The Outdoor Mathematician: Early Years Outdoors Learning
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The Outdoor Mathematician: Early Years Outdoors Learning



The Outdoor Mathematician: Early Years Outdoors Learning

The Outdoor Mathematician: Early Years Outdoors Learning



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    The Outdoor Mathematician: Early Years Outdoors Learning The Outdoor Mathematician: Early Years Outdoors Learning Document Transcript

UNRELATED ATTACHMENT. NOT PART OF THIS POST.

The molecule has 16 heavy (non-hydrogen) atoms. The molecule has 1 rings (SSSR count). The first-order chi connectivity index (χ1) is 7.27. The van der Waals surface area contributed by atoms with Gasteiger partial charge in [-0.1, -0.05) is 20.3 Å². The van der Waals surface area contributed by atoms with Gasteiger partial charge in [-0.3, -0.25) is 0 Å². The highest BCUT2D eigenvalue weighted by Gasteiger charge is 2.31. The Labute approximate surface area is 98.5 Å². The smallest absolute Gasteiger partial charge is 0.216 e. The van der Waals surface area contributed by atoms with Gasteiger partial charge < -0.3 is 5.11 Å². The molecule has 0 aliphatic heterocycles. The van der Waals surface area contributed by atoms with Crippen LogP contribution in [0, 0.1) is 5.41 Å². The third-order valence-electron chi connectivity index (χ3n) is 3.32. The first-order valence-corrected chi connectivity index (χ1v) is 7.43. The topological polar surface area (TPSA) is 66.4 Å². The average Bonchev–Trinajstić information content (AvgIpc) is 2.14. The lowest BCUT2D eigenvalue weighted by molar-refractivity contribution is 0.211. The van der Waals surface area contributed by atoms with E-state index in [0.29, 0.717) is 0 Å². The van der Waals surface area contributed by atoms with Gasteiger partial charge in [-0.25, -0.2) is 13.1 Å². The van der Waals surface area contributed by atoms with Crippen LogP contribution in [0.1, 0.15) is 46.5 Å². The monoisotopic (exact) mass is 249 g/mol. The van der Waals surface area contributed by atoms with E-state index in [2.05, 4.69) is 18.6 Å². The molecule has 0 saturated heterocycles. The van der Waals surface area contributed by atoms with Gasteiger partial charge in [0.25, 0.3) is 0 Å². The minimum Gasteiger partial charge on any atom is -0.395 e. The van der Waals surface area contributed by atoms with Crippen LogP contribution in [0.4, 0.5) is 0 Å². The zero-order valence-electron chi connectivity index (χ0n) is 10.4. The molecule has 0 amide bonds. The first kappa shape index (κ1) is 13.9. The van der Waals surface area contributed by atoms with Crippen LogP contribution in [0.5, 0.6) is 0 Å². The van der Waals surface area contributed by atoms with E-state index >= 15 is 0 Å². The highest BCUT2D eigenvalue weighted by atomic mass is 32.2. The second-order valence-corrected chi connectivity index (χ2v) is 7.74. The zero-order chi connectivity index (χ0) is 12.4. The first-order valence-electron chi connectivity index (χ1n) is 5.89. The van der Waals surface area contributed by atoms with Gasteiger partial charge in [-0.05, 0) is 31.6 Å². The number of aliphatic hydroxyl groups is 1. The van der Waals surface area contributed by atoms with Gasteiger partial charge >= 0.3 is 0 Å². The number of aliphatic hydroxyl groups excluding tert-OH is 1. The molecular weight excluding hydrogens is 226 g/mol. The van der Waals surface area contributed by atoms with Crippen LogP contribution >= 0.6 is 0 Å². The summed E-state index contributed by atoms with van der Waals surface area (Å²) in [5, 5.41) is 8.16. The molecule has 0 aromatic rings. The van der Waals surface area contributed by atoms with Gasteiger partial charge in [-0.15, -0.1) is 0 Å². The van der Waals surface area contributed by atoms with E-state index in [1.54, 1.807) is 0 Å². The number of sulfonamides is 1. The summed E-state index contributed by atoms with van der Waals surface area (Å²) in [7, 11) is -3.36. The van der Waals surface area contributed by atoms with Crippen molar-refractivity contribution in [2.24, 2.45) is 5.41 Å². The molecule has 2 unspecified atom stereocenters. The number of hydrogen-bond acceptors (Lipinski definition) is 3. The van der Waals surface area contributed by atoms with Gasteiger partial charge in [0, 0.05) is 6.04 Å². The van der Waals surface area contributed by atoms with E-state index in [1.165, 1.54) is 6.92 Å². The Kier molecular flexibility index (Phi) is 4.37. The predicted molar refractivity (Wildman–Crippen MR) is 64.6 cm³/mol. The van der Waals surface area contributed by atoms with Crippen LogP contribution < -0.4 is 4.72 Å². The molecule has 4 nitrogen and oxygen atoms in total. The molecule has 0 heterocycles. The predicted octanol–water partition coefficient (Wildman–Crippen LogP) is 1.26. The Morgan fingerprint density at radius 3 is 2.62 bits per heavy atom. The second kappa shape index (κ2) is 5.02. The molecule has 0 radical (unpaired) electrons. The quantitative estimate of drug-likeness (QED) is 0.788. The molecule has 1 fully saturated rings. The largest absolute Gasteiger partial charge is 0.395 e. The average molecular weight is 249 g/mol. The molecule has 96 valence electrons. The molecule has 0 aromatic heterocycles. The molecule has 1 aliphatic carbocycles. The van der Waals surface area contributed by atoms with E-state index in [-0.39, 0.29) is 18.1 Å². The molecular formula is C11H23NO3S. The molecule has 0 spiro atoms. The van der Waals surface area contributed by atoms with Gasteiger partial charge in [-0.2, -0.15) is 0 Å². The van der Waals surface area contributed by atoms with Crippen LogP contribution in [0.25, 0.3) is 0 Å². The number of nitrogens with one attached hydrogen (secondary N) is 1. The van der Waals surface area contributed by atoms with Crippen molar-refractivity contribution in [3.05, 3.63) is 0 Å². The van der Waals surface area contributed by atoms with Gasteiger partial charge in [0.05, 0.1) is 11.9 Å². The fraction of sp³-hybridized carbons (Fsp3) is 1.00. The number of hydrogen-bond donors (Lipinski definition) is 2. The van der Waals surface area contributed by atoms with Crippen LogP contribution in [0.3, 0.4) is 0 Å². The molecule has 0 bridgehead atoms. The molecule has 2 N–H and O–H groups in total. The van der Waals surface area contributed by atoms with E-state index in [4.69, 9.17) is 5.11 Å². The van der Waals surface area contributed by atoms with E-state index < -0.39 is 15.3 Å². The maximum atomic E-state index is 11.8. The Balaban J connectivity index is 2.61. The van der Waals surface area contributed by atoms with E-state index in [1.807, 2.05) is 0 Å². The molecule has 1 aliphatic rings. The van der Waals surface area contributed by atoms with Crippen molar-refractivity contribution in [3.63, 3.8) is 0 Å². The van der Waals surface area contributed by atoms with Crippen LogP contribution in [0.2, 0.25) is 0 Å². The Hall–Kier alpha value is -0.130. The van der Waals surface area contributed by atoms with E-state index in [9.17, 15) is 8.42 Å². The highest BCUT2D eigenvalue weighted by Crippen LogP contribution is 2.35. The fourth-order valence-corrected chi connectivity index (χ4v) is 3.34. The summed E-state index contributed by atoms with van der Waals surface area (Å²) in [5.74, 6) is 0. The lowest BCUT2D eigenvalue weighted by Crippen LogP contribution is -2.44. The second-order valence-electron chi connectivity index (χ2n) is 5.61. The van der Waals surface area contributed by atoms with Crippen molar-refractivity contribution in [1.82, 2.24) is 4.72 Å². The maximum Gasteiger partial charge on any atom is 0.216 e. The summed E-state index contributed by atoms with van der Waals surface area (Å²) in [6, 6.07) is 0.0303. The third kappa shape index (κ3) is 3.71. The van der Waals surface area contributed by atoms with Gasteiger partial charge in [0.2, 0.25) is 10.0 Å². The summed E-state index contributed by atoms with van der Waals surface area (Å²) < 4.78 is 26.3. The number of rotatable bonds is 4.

• P L AY N O T E S November 2005 Enriching the maths in outdoor play We all want to plan activities and experiences that match The Outdoor and extend our children’s enthusiasms and curiosity. Children’s imaginative play can Mathematician Sheila Ebbutt and Carole Skinner be inspired by all kinds of things that we can provide if we apply creativity and lateral thinking. Remember that children love objects that reflect the real world, such as *Curriculum Guidance for the Foundation Stage, QCA(2000) hard hats, wheelbarrows, shovels and planks – props that are as realistic as possible rather than toy replicas. The weather should inspire what we do too. But we don’t need to wait for a rainy day to have a puddle day and make puddles everywhere. If your hard surfaces are all flat, you “Help children to can construct a shallow puddle by using a very low wall of see themselves as sand to contain the water. mathematicians” * There is a lot of maths in making puddles: How big shall we make it? How much water will we need? How much sand will we need to build the wall? What is the largest puddle we can make if we only use a smallAll photographs © Learning through Landscapes unless otherwise stated. We know that outdoor provision is an essential bucket of sand? Children can look at the part of children’s daily environment and life. We reflections in the puddles, make circles in them also know that play is the most important thing with a stick, and explore stamping in them. for children to do outside. As practitioners, we can plan the resources and the stimulus so that And if it does rain, make the most of children have the opportunity to develop it by providing hoods, ponchos, hats, mathematical thinking and learn mathematical umbrellas and Wellington boots. skills as part of their outdoor play. They can Use a plastic gazebo, suspended count and measure and explore shapes, and shower curtains, waterproof develop their imagination and creativity groundsheets, and bubble wrap through mathematical ideas on a large scale. on a clothes’ horse. Children can All the mathematical learning children do experience the shapes these indoors they can also do outdoors, but with contained areas provide. vigour, freedom, and scale. This resource was originally created as part of the Early Years Outdoors membership scheme from Learning through Landscapes. To find out more about membership call 01962 845 811 or visit M AT H E M AT I C A L T H I N K I N G LEARNING THROUGH LANDSCAPES – 01962 845811